How To Chink A Log Home
You want the old-time mortar look without the old-time mortar performance. (Cracks and air leaks, anyone?) Let us walk you through how to chink a log home, or repair old chinking on your older log home, to keep the air, bugs, and wet weather where it belongs – outside.
What You’ll Need
Log Jam® Chinking
Sashco has all the equipment you need to media blast your log or wood home to prepare it for the perfect staining job.
Step 1 – Gather tools
- Log Jam® chinking
- Sashco Filler RopeTM, another backer rod, or clear packing tape
- Utility knife to open cartridges
- Caulking gun; or, if you’re doing a whole home, you might want a Sashco Snorkler® chink pump (link “Caulking gun” to caulk and chinking accessories page)
- Follow plate, if using a 5-gallon bucket
- Foam brushes or trowels for smoothing the chinking
- Spray bottle and small container of water for smoothing
- Denatured alcohol if chinking during hot temps (above 80⁰F)
- Damp rags for clean up
- Some flannel to help you feel very Daniel Boone-ish
Step 2 – Clean the Joints
If chinking for the first time:
- Make sure the logs are stained with a compatible finish. All of Sashco’s stains work with our chinking. (Link Sashco’s Stains to the “Products” page)
- Clean off any dust, pollen, bird poo, etc. The chinking needs to be applied to a clean surface in order to adhere properly and last for years to come.
If repairing or replacing old chinking:
- Remove any crumbling or cracked mortar. Mortar that’s still intact can stay as long as it looks good and there’s no rot under it.
- Sand down the joints to remove loose, unsound wood fibers. Those wood fibers will interfere with adhesion of other products (stains and chinking) that are applied.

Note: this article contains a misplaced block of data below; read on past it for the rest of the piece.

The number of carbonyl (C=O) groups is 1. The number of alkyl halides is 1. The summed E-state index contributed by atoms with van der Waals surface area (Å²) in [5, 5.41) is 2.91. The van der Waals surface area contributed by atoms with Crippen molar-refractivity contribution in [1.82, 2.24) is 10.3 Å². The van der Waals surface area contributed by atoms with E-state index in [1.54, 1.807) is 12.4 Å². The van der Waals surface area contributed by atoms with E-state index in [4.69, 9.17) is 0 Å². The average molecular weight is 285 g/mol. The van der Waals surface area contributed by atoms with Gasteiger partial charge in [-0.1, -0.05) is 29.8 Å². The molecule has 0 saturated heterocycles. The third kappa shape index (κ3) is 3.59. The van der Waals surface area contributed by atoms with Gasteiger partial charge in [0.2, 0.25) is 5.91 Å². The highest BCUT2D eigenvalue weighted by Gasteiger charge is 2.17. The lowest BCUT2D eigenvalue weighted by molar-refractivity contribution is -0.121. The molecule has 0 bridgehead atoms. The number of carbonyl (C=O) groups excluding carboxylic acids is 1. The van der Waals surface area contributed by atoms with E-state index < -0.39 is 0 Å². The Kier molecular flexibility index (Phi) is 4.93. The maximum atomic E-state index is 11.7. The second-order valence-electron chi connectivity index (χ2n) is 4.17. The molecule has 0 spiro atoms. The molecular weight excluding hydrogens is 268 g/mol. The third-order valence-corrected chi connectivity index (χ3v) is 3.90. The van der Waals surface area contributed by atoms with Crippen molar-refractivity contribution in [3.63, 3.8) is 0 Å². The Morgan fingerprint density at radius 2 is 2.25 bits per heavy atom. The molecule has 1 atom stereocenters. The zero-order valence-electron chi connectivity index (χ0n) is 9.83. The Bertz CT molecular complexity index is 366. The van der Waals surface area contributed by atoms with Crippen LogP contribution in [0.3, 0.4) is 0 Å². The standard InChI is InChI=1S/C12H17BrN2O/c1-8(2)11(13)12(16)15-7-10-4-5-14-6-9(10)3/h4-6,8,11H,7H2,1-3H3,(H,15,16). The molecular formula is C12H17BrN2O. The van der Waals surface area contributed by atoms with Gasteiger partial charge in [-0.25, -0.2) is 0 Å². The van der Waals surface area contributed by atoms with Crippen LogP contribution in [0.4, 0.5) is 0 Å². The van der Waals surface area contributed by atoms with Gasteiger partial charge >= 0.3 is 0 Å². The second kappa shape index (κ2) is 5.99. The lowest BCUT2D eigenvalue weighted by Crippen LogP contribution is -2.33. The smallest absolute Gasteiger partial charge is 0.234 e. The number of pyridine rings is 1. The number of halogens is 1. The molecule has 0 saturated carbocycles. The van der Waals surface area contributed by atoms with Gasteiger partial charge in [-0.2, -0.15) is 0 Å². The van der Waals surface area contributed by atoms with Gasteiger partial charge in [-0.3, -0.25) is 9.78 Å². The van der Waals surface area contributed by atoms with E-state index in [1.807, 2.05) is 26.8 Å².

- Stain the joints with a compatible finish. Again, all of Sashco’s stains work with our chinking. (We were thinking ahead!)
Step 3 – Insert Filler RopeTM or another bond breaker
Why? Because your chinking job will last longer and you’ll use less chinking. (We’re sure your hands and wallet will thank us.)
- In joints ½” deep or more, use Filler RopeTM, Grip StripTM, or another backer rod.
- In joints less than ½” deep or over top of existing mortar, use clear packing tape in the back of the joint.
Step 4 – Applying the chinking
A steady hand is imperative, so lay off the caffeine for a bit. Apply no more than 2-3 feet at a time. On wider joints, apply 3 separate beads – one on either side of the joint, and one down the middle – or use a ribbon nozzle to apply one wide bead at a time.
Step 5 – Smooth (tool) the chinking
As you go along, use a damp foam brush or a spray bottle with a trowel to smooth (tool) the chinking. This ensures proper adhesion and long-term performance. Don’t apply too much at a time! You don’t want the chinking to skin over before you get a chance to smooth it. In hotter temps (above 80⁰), a 25% denatured alcohol/water mixture will help slow down the drying to give you more time to smooth the chinking.
Step 6 – Clean up
Use soap and water to clean up skin and tools. Wipe up any milky run-off as you go along. Then, sit back, relax, and enjoy your work.
Yes, we said to stain first before applying chinking. Chinking, when smoothed, will create some milky run-off. This run-off will soak into unstained wood and create ugly lines underneath your stain. Avoid this and extra sanding work. Stain first.